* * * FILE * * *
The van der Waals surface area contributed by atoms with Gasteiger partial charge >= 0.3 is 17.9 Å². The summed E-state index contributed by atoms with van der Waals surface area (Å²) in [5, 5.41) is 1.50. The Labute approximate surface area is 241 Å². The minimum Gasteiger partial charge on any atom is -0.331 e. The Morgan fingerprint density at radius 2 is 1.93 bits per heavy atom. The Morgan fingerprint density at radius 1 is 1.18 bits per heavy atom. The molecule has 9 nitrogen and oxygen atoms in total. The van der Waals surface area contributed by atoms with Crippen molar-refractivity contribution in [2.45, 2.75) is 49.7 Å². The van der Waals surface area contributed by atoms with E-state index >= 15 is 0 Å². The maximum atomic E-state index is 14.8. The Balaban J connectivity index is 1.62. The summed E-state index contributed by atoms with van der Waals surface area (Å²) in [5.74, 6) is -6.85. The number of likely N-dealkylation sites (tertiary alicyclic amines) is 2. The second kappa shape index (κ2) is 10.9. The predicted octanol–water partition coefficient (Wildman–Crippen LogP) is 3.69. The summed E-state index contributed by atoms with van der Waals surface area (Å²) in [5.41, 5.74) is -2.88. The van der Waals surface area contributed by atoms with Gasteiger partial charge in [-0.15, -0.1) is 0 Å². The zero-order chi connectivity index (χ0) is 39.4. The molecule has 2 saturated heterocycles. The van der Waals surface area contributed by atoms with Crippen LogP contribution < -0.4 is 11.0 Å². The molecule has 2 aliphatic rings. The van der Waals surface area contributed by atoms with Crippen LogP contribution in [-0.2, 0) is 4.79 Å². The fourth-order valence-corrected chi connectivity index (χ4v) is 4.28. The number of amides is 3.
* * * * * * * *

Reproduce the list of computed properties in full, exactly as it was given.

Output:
The van der Waals surface area contributed by atoms with Gasteiger partial charge >= 0.3 is 17.9 Å². The summed E-state index contributed by atoms with van der Waals surface area (Å²) in [5, 5.41) is 1.50. The Labute approximate surface area is 241 Å². The minimum Gasteiger partial charge on any atom is -0.331 e. The Morgan fingerprint density at radius 2 is 1.93 bits per heavy atom. The Morgan fingerprint density at radius 1 is 1.18 bits per heavy atom. The molecule has 9 nitrogen and oxygen atoms in total. The van der Waals surface area contributed by atoms with Crippen molar-refractivity contribution in [2.45, 2.75) is 49.7 Å². The van der Waals surface area contributed by atoms with E-state index >= 15 is 0 Å². The maximum atomic E-state index is 14.8. The Balaban J connectivity index is 1.62. The summed E-state index contributed by atoms with van der Waals surface area (Å²) in [5.74, 6) is -6.85. The number of likely N-dealkylation sites (tertiary alicyclic amines) is 2. The second kappa shape index (κ2) is 10.9. The predicted octanol–water partition coefficient (Wildman–Crippen LogP) is 3.69. The summed E-state index contributed by atoms with van der Waals surface area (Å²) in [5.41, 5.74) is -2.88. The van der Waals surface area contributed by atoms with Gasteiger partial charge in [-0.15, -0.1) is 0 Å². The zero-order chi connectivity index (χ0) is 39.4. The molecule has 2 saturated heterocycles. The van der Waals surface area contributed by atoms with Crippen LogP contribution < -0.4 is 11.0 Å². The molecule has 2 aliphatic rings. The van der Waals surface area contributed by atoms with Crippen LogP contribution in [-0.2, 0) is 4.79 Å². The fourth-order valence-corrected chi connectivity index (χ4v) is 4.28. The number of amides is 3.